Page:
Negro House at Sierra Leone, from an 18th Century engraving
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Artist's Depiction of Priscilla

Charleston artist Dana Coleman's depiction of Priscilla

Charleston artist Dana Coleman recently produced this remarkable portrait of Priscilla.

Colemanís image shows the enslaved child standing between two adult Africans who, like her, had been captured and marched to the sea to be sold to European ships.

To compose Priscilla's face, Mr. Coleman morphed a school photograph of Thomalind Martin Polite taken at age 10 with pictures of modern Sierra Leonean children. The artistís goal was to portray an African child with a family resemblance to Mrs. Polite.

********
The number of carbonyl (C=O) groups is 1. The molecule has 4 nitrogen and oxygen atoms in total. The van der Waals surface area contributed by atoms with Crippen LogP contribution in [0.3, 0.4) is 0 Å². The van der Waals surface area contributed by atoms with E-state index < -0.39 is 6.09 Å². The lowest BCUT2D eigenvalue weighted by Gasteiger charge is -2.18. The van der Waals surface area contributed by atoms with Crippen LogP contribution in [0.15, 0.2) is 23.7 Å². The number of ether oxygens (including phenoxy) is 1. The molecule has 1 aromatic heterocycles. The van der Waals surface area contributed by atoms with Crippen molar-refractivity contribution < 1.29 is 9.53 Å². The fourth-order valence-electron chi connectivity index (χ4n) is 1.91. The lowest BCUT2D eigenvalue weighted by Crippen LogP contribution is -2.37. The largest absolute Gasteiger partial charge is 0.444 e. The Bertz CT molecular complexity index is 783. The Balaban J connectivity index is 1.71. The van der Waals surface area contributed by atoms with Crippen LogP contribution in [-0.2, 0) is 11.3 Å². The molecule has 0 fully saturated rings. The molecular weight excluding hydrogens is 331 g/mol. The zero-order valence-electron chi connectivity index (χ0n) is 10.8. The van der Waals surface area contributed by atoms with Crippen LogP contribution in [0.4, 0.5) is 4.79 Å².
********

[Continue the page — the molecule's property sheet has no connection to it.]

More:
Coleman says he gave Priscilla an expression of determination, the face of a child determined to survive.

When Mrs. Polite travels to Sierra Leone in May, she will present the original of Mr. Colemanís painting to the Sierra Leone National Museum, and copies to Sierra Leoneís President Ahmad Tejan Kabbah and US Ambassador Thomas Hull.

An adaptation of Coleman's painting will adorn posters celebrating Priscilla's Homecoming in Sierra Leone.

For more information on Dana Coleman and his work, visit: